Tag Archives: cartography

Cartography down Cork Street

We had a gallery day last week, where we popped into the final days of the Ai Weiwei Exhibition at the RA. I had been to see it already but it is good to have time to revisit with a fresh eye. I still have mixed feelings about my project progress – although I am trying to have some time off thinking about it – I cannot shake the worry that I have no idea what to do next.

I always considered Ai Weiwei as a political artist, which of course he is, but within here is a lot of context about his place and the understanding of identity and place within modern China. He also has some works explicitly using topographic information – a comment on the change of identity of the Chinese people.

2015-12-07 11.55.502015-12-07 11.55.232015-12-07 11.57.30

After coming out of the RA we took a wander up what is left of Cork Street, the once gallery filled road now almost half demolished and in scaffolding.  We came across two rather interesting shows. Firstly Daniel Chadwick showing at Damiani Fine Art. Although probably better known for his mobile and kinetic works (reminiscent of Calder’s!), the Cork Street show was a collection of Chadwick’s art as an evocation of nature, using inspiration from the undulating countryside of his native Gloucestershire. His works, as with the Ai WeiWei works above, are very similar to topographical reliefs.

danny-chadwick8Please-Dont-Touch_590_590_90danny-chadwick

A little further down the street we stopped by the Alan Cristea Gallery who were showing With Space in Mind, a collection of prints by a range of leading sculptors. These sculptors have a unique approach to printmaking, one which is physical and tactile – about process and material, object as well as image. This is exactly what I hope for my own work to be about in whatever form I decide upon.

“These prints explore the relationship between multiple dimensions, whether through directly referencing sculptures or the physical process in making the print. The artists clearly convey their outlook on the development of their art and their individual approach to printmaking. This does not contradict the sculptures for which they are renowned, rather complements them as it stresses the importance of process and material and emphasises that their artwork is not only physical, but that image also holds great importance. The process of printmaking is representative of their expansion of form and ideas that spur their sculptural works and thus pave a fundamental style throughout their pieces”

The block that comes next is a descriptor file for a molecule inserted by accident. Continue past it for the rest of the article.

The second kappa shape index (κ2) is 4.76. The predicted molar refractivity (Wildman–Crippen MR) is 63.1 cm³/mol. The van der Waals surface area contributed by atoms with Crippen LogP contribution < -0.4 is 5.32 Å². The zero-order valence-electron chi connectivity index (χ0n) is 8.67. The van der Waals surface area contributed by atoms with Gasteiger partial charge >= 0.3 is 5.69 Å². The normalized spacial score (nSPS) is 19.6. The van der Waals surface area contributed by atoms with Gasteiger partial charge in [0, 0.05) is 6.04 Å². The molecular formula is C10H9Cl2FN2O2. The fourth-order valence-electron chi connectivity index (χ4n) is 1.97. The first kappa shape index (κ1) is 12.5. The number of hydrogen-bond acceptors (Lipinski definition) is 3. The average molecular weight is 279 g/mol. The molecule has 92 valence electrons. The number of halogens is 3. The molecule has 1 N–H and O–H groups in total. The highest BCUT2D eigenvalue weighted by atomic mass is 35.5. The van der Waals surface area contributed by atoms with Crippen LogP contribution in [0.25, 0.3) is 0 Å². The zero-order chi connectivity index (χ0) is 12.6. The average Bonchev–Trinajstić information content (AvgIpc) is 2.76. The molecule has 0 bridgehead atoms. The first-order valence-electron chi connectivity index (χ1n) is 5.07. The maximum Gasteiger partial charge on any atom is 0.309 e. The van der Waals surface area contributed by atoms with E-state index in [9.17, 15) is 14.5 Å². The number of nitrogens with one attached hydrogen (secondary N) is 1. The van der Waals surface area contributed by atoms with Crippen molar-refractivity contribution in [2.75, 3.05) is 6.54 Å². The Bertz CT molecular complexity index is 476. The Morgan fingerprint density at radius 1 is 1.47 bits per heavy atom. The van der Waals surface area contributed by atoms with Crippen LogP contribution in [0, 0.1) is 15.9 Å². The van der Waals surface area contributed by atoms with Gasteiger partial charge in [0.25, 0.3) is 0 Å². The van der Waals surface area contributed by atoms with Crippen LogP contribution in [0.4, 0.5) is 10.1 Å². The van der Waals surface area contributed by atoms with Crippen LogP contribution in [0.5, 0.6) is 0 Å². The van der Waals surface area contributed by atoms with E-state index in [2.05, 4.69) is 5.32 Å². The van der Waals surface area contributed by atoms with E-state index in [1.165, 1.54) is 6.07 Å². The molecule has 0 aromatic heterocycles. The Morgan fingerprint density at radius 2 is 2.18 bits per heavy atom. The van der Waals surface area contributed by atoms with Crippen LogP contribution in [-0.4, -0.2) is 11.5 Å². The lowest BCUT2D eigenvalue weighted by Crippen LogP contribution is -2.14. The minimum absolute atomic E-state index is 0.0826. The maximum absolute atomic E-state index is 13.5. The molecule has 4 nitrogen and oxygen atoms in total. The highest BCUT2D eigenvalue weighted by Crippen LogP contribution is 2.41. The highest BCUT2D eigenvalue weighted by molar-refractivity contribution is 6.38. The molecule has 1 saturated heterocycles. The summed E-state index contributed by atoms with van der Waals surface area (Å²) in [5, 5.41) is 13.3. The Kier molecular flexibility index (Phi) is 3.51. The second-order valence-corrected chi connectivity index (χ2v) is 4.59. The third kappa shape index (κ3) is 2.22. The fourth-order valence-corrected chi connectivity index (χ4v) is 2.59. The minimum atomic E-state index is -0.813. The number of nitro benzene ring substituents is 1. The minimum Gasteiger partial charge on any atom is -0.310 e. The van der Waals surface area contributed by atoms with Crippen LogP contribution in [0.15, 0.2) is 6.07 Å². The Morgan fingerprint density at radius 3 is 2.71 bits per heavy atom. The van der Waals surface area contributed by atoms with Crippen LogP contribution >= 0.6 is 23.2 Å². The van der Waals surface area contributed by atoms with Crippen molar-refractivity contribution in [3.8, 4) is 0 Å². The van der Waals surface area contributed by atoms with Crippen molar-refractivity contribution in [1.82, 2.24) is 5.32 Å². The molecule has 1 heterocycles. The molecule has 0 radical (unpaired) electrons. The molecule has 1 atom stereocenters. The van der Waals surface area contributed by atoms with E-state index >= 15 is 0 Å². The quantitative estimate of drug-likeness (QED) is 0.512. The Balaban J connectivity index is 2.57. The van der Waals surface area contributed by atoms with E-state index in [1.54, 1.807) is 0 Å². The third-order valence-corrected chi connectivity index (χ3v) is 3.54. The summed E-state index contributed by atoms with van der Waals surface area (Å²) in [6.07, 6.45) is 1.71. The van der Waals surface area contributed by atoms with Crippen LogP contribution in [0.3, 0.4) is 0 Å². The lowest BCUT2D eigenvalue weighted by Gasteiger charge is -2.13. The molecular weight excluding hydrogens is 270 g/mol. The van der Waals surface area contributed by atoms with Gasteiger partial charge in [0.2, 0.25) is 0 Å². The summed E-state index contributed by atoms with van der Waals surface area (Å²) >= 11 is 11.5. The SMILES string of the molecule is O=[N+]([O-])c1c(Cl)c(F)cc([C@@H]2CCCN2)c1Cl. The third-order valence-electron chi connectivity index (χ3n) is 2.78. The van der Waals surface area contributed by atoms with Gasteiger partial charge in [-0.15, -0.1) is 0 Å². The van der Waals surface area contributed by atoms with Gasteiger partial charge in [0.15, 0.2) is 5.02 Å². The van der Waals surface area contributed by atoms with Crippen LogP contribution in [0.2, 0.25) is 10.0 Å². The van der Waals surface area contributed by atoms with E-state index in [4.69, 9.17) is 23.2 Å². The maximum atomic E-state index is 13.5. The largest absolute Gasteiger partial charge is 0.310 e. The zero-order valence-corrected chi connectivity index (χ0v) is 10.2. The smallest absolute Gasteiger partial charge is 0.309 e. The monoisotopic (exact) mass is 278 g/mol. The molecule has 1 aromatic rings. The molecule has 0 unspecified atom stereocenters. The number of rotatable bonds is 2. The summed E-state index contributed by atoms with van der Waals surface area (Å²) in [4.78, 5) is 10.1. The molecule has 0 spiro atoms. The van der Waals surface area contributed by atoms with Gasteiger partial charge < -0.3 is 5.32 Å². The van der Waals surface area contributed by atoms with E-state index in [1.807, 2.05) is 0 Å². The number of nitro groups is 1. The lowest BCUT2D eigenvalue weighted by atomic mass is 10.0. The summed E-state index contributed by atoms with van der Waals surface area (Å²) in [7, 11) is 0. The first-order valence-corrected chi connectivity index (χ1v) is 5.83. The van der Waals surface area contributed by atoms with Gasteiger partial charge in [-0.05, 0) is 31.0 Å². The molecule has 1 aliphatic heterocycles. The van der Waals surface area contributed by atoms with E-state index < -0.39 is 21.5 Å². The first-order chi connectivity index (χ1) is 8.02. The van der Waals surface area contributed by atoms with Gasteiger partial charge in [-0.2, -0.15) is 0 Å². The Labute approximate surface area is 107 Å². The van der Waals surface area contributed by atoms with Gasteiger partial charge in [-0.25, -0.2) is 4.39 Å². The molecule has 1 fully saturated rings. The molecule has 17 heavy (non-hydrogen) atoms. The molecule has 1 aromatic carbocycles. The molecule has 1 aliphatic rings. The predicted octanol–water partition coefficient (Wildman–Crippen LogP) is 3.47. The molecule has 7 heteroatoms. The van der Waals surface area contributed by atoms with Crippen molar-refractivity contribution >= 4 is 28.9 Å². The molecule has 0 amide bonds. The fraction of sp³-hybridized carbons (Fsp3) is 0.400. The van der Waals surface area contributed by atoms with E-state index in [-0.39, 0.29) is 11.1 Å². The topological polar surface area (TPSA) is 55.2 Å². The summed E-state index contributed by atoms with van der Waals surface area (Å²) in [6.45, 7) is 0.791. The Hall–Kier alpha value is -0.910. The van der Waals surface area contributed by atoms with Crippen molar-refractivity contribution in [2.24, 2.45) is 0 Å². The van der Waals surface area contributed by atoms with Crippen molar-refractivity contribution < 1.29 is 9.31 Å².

A couple of sculptors stood out for me: firstly Richard Serra

Untitled

Then, most significantly (but unsurprisingly), Richard Long. He uses carborundum paste directly applied to the plates by hand, replicating the process he uses in his mud drawings. The energy, rawness and viscerality of this print overtakes everything else in the whole gallery.

Speed in the Sound of Lonliness_2014~hi

All of these different works show just a glimpse of the range of angles which a discussion about place can take. Ranging from the human interacting with raw nature from Richard Long, to the political identities of place within Ai Weiwei. I think I need to re-position my own ideas within this context – perhaps revisiting my research essay as well. Hopefully this will give me some ideas on what is the key to me moving forward.

Advertisements